The UK’s largest police force, the Metropolitan Police, says it has begun the operational use of Live Facial Recognition (LFR) across the nation’s capital – despite ongoing legal challenges around its use and concerns surrounding the technology.
The Met, which serves more than eight million people across 32 London boroughs, said deployment “will be intelligence-led and deployed to specific locations in London. This will help tackle serious crime, including serious violence, gun and knife crime, child sexual exploitation and help protect the vulnerable.”
The Information Commissioner’s Office gave its blessing to the project, saying that the force had taken into account guidance the ICO set out last year in a formal opinion [pdf] for police forces, adding mildly that it had “received assurances from the MPS that it is considering the impact of this technology and is taking steps to reduce intrusion and comply with the requirements of data protection legislation.”
The Met will be using technology from NEC, it said. The Japanese multinational boasts that its facial recognition technology is “installed in over 1,000 major systems in more than 70 countries and regions worldwide”
London Facial Recognition Roll-Out: Likely to Be Challenged
Both the ICO and the UK’s Biometrics Commissioner have pointed for urgent parliamentary legislation to govern the use of facial recognition.
As the Commissioner put it in a June 2019 report: “It is difficult to see anybody other than Parliament being the appropriate arbitrator of proportionality in respect of how the loss of privacy by citizens should be balanced against… policing power.”
The move today met with immediate condemnation from civil liberties NGO Liberty, whose advocacy director Clare Collier said: “This is a dangerous, oppressive and completely unjustified move… Facial recognition technology gives the State unprecedented power to track and monitor any one of us, destroying our privacy and our free expression. Rolling out a mass surveillance tool that has been rejected by democracies and embraced by oppressive regimes is a dangerous and sinister step.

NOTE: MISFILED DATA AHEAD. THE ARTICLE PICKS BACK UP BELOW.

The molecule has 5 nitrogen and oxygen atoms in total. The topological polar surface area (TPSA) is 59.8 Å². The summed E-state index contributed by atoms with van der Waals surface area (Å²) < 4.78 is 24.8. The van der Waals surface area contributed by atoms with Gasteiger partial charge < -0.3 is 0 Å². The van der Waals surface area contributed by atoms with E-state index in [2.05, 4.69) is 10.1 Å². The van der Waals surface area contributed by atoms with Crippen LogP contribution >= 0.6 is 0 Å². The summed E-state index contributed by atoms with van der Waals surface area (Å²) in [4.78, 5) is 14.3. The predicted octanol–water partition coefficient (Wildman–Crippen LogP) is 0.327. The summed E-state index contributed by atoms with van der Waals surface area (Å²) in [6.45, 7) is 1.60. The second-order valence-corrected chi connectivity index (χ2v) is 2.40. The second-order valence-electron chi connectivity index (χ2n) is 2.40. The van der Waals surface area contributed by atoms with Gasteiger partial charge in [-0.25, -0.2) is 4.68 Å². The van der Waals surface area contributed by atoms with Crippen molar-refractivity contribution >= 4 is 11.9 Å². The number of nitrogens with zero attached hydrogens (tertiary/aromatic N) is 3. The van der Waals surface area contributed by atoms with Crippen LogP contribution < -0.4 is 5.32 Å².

She added: “It pushes us towards a surveillance state in which our freedom to live our lives free from State interference no longer exists.”
The Metropolitan Police said in a statement published Friday January 24: “The technology, from NEC, provides police officers with an additional tool to assist them in doing what officers have always done – to try to locate and arrest wanted people.
The force added: “This is not a case of technology taking over from traditional policing; this is a system which simply gives police officers a ‘prompt’, suggesting “that person over there may be the person you’re looking for”, it is always the decision of an officer whether or not to engage with someone.”
The Biometrics Commissioner noted last summer: “The strategic question is whether the public will retain their confidence in the police use of biometrics if the important issue of proportionality has not been decided independently, by our elected representatives, rather than the police themselves.”
The ICO said in its October opinion for police forces that it “intends to work with relevant authorities with a view to strengthening the legal framework by means of a statutory and binding code of practice issued by government.
“In the Commissioner’s view, such a code would build on the standards established in the Surveillance Camera Code (issued under the Protection of Freedoms Act (POFA 2012) and sit alongside data protection legislation, but with a clear and specific focus on law
enforcement use of LFR and other biometric technology. It should be developed to ensure that it can be applicable to current and future biometric technology.”